The great linguist Calvert Watkins has traced the aegis historically as a sort of sacred satchel carried in battle (which really makes more sense given the material). Since learning that, every time I hear the word aegis, I think "goatskin bag", which brings some lightness to the word's grandiose uses. (On the other hand, Watkins also discusses the likelihood that the golden fleece and the aegis are in fact the same thing.)
Thomas Blair, San Francisco, California
From: Alexa DiNicola (photosynthetic.430 gmail.com)
The word pedigree has one more meaning as a scientific and medical term. It refers to a particular type of chart used to track traits either known or suspected to be genetic. Pedigrees are useful tools for studying the genetics of a particular trait, particularly in organisms -- especially humans -- where it isn't possible to selectively breed for the trait of interest. Wikipedia has a quick introduction to the use of pedigrees, and the NIH's digitized textbooks include a more thorough one . Here's a good example of diagnostic pedigree use, coupled with a short guide to using them.
Alexa DiNicola, Columbus, Ohio
From: Vaughn Hathaway (pastorvonh bellsouth.net)
I've always enjoyed AWAD since being given a gift subscription by one of my sons. But, occasionally you come out with an exceptional post even when the word of the day is rather mundane. Thank you.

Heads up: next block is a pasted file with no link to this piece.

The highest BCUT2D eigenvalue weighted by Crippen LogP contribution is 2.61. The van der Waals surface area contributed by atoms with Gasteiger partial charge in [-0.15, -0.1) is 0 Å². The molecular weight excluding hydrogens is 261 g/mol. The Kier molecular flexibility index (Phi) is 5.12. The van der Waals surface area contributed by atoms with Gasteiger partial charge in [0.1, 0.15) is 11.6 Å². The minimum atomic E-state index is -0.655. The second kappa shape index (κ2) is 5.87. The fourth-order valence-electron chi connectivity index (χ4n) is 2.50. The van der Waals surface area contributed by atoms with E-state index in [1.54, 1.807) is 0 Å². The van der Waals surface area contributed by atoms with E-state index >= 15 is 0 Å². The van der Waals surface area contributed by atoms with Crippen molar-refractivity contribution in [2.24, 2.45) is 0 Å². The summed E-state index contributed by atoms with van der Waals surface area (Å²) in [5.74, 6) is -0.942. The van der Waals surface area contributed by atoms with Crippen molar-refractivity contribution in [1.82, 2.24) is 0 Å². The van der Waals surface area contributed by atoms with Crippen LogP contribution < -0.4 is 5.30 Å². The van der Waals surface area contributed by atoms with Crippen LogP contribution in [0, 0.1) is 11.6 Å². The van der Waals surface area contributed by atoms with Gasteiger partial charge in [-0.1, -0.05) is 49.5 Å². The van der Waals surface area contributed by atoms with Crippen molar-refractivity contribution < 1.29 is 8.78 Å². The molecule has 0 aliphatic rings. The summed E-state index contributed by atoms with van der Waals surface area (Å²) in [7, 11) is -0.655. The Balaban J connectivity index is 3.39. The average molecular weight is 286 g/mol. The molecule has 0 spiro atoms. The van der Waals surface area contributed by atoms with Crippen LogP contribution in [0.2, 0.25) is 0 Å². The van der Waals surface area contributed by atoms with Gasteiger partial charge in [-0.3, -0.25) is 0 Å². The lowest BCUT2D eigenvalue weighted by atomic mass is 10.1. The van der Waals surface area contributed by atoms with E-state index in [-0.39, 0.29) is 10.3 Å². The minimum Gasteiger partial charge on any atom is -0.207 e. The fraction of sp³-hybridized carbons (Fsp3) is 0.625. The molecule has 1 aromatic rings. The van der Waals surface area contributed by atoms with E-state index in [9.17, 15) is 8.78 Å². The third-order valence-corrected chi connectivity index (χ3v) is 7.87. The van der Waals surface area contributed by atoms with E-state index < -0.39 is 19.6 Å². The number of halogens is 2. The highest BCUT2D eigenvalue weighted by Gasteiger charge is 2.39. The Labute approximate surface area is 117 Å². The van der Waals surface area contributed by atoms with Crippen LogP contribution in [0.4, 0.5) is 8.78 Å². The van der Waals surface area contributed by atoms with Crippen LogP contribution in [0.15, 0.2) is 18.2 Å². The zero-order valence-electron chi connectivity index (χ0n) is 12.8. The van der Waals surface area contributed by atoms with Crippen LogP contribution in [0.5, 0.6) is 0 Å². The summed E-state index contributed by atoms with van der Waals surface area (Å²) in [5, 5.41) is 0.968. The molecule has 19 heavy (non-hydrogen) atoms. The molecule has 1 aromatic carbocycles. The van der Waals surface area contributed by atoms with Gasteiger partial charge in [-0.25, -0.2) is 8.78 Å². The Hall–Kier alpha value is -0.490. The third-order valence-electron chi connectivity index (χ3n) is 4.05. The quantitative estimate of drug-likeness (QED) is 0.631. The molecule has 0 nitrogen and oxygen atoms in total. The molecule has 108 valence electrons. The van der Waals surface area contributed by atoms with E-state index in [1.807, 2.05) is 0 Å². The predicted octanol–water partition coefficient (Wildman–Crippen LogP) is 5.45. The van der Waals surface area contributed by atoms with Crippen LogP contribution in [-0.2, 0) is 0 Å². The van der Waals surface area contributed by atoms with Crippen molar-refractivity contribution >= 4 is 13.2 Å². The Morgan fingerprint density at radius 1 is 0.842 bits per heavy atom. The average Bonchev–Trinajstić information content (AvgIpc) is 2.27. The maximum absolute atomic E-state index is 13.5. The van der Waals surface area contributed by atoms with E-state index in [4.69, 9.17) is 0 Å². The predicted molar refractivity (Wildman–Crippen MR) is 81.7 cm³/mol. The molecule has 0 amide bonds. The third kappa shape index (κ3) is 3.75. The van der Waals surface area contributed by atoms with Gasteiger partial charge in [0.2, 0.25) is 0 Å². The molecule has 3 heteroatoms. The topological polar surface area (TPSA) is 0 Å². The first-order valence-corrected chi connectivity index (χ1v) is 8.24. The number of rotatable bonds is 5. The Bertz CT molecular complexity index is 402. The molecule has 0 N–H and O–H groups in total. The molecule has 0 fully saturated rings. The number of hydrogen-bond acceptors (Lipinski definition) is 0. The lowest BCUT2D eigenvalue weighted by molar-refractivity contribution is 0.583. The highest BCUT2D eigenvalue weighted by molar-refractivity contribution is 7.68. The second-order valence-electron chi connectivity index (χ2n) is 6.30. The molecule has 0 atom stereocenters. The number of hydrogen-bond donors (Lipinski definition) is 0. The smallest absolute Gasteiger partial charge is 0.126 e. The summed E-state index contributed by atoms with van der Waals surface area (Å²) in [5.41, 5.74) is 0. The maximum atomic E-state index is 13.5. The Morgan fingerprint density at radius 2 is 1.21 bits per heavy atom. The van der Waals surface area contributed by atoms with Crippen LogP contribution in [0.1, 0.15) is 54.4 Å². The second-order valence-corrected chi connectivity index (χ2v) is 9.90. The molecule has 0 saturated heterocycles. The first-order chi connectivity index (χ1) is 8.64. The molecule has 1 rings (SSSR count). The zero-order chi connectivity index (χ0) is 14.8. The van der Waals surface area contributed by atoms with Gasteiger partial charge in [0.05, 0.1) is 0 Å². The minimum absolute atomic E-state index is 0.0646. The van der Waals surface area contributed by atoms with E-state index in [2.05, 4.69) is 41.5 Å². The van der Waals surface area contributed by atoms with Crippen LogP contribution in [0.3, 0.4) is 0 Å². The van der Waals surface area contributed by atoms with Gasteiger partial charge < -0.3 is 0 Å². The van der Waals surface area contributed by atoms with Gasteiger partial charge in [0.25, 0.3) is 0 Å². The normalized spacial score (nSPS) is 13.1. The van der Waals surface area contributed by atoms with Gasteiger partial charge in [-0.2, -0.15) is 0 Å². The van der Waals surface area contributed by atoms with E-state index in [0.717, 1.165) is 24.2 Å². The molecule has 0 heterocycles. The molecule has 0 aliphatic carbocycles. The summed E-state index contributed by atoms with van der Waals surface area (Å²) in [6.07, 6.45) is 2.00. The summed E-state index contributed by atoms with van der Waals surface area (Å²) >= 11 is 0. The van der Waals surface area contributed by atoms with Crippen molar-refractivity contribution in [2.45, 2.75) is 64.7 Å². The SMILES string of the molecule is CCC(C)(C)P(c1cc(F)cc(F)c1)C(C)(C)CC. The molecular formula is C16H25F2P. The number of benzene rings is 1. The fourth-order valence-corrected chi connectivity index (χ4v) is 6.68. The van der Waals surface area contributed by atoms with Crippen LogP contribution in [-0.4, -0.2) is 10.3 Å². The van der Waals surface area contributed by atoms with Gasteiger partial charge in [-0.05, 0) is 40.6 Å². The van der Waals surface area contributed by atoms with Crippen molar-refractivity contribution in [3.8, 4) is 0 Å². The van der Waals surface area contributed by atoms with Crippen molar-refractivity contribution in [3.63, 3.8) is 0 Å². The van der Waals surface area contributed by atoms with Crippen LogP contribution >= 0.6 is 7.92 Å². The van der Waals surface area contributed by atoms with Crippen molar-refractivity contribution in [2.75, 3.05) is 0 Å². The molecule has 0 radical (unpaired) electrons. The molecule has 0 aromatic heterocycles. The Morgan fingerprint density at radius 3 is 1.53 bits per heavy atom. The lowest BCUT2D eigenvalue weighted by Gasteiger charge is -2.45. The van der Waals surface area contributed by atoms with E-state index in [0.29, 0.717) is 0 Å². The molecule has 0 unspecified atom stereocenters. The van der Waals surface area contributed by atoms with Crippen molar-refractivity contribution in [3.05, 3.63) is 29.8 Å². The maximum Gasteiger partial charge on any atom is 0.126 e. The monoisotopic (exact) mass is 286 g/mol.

Vaughn Hathaway, Charlotte, North Carolina
From: Marian Ely Bo Ward (marianboward gmail.com)
My elderly aunt, Patty Getz, has published a quarterly newsletter with all the news on her huge and wide-spread family for many years -- you can guess by now what it's called? The Getzette, of course!
Marian Ely Bo Ward, Indianapolis, Indiana
From: Kenneth Brodey (kbrodey alice.it)
Thanks for the lovely animal words! I think the guess about the origin of gazette is a good one -- to wit, the Venetian news sheet cost one gazeta. Today there is an Italian newspaper il Resto del Carlino, whose name means 'the change from the "carlino" -- an old Italian coin'. It's like saying with the pocket change from your euro, dollar, or carlino, you can buy our paper.
Kenneth Brodey, Lombardia, Italy
From: Raphael Barousse, OSB (raphbar catholic.org)
In the etymology for gazette it is mentioned that the paper may have been named for its price, the Venetian coin, a gazeta. The New Orleans daily newspaper, The Times Picayune, was indeed named after its price, a small French coin, a picayune.
Raphael Barousse, St. Benedict, Louisiana
From: Michael Rohr (michael_rohr_ab61 post.harvard.edu)
The quotation from Plutarch is not original with him. As he acknowledges (Moralia, On Superstition 166C), he's quoting from Heraclitus (fragment 89 DK = VI Kahn). And while Plutarch is best known as a biographer, he was equally well known in antiquity as a philosophical essayist. The quotation from Heraclitus appears in his essay on superstition, in which he argues that a superstitious religion is worse than atheism.
From: Eric Shackle (eric.shackle gmail.com)
The leafy sea dragons you mentioned will be featured in a festival in South Australia next month. For more details, see here.
Eric Shackle, Sydney, Australia
A THOUGHT FOR TODAY:Men ever had, and ever will have leave, / To coin new words well suited to the age, / Words are like leaves, some wither every year, / And every year a younger race succeeds. -Horace, poet and satirist (65-8 BCE)